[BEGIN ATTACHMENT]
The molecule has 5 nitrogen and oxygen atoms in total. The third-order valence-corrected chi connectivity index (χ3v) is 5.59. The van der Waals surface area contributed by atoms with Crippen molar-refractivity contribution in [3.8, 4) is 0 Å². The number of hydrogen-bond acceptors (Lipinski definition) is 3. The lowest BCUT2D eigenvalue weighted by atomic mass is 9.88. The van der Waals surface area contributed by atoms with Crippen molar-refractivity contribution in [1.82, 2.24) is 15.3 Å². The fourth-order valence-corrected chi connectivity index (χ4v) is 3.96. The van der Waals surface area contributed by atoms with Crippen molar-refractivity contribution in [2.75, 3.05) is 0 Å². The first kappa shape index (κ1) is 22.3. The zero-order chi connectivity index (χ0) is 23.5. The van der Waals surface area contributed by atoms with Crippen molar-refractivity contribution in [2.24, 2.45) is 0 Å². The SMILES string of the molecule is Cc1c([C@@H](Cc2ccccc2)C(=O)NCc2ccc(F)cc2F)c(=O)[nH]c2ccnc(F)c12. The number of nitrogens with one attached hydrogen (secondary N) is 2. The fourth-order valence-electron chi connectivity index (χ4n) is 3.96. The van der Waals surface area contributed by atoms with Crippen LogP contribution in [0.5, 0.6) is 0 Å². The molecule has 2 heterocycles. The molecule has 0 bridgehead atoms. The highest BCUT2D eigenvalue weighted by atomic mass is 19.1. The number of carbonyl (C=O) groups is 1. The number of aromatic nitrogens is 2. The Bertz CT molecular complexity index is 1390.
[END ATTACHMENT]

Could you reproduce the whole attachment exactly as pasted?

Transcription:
The molecule has 5 nitrogen and oxygen atoms in total. The third-order valence-corrected chi connectivity index (χ3v) is 5.59. The van der Waals surface area contributed by atoms with Crippen molar-refractivity contribution in [3.8, 4) is 0 Å². The number of hydrogen-bond acceptors (Lipinski definition) is 3. The lowest BCUT2D eigenvalue weighted by atomic mass is 9.88. The van der Waals surface area contributed by atoms with Crippen molar-refractivity contribution in [1.82, 2.24) is 15.3 Å². The fourth-order valence-corrected chi connectivity index (χ4v) is 3.96. The van der Waals surface area contributed by atoms with Crippen molar-refractivity contribution in [2.75, 3.05) is 0 Å². The first kappa shape index (κ1) is 22.3. The zero-order chi connectivity index (χ0) is 23.5. The van der Waals surface area contributed by atoms with Crippen molar-refractivity contribution in [2.24, 2.45) is 0 Å². The SMILES string of the molecule is Cc1c([C@@H](Cc2ccccc2)C(=O)NCc2ccc(F)cc2F)c(=O)[nH]c2ccnc(F)c12. The number of nitrogens with one attached hydrogen (secondary N) is 2. The fourth-order valence-electron chi connectivity index (χ4n) is 3.96. The van der Waals surface area contributed by atoms with Crippen LogP contribution in [0.5, 0.6) is 0 Å². The molecule has 2 heterocycles. The molecule has 0 bridgehead atoms. The highest BCUT2D eigenvalue weighted by atomic mass is 19.1. The number of carbonyl (C=O) groups is 1. The number of aromatic nitrogens is 2. The Bertz CT molecular complexity index is 1390.